File Photo: A general view of Egypt's parliament in Cairo, Egypt, February 16, 2017. Picture taken February 16, 2017. (Photo: Reuters)
In a statement released on Monday, Ahmed Saadeddin, the secretary-general of Egypt's parliament – the House of Representatives – said he has decided to resign from office due to "very private reasons" and that he prefers to return to his earlier job as a judge with the state council.
"It is so sad for me to announce today that I have decided to resign from the post of secretary-general of parliament due to very private reasons which make it difficult for me to continue in this job, and now I prefer to return to my job in the State Council," said Saadeddin.
"I submitted my resignation to parliament speaker Ali Abdel-Aal on Sunday, expressing my thanks for him, for the two deputy speakers, and for all the staff serving the House."
Saadeddin's resignation comes one month ahead of parliament reconvening.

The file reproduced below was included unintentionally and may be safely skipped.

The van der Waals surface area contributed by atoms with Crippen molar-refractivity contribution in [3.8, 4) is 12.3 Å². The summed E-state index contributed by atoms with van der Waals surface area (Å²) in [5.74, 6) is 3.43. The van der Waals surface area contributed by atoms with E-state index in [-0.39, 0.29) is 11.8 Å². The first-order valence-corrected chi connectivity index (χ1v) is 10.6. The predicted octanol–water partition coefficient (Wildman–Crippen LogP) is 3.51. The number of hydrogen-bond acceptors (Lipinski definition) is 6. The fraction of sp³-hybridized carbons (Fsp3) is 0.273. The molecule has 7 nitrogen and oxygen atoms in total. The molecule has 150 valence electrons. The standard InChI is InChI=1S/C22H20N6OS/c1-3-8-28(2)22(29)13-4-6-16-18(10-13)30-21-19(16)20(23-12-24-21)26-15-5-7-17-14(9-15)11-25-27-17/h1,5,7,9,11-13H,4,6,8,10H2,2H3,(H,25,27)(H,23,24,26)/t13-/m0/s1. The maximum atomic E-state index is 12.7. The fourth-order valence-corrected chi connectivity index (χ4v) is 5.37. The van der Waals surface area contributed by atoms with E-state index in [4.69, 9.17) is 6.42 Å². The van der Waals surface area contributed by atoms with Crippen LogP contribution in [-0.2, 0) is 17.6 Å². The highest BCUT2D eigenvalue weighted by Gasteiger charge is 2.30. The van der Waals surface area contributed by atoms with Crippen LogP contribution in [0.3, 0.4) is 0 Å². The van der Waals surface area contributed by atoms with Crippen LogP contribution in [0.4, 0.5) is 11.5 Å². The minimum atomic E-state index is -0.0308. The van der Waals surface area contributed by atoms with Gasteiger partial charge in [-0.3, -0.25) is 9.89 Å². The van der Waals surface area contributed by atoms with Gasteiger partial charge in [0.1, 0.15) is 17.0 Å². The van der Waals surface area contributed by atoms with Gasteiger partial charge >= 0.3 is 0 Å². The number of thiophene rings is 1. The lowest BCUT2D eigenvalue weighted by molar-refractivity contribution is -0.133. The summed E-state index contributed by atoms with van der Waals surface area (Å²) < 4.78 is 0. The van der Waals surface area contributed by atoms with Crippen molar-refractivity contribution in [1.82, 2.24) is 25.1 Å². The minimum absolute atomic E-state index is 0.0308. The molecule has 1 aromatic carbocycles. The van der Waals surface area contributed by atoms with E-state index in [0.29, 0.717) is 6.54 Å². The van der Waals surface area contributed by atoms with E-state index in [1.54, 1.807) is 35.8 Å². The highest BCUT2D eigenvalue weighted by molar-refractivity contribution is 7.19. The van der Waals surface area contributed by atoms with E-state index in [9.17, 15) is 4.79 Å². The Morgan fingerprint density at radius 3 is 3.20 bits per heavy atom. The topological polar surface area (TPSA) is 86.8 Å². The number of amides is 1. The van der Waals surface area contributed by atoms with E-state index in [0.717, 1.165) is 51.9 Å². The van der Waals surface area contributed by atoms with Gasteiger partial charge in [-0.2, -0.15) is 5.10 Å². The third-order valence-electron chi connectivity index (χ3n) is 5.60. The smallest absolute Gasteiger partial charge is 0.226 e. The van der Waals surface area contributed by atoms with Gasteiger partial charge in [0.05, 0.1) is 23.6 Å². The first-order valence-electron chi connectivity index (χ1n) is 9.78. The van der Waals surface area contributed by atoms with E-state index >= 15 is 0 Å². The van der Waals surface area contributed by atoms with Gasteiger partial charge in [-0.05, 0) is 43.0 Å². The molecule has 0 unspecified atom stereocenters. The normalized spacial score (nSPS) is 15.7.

Parliament's next legislative season (2019/20), which is due to begin before the first Thursday of October, will be the last one, after which new parliamentary elections will be held at the end of 2020.
Saadeddin said he spent four years (2015-2019) serving parliament as secretary-general.
"These were some of the happiest years in my life, but they came at the expense of my original job as a judge with the State Council," said Saadeddin.
However, rumours are rife that Saadeddin has received a job offer from the parliament of the United Arab Emirates – the Federal National Council.
Abdel-Hadi El-Qasabi, the leader of the parliamentary majority Support Egypt coalition, said in a TV interview on Sunday that "Ahmed El-Mahdi, a leading judicial expert, is expected to be named as parliament's new secretary-general.
"El-Mahdi has good experience in judicial and parliamentary circles, and his appointment will make sure that business goes smoothly in parliament in its final season," said El-Qasabi.
According to parliament's internal bylaws, the secretary-general is responsible for running the daily business of parliament, preparing the agenda for parliamentary debates, and supervising the performance of staff.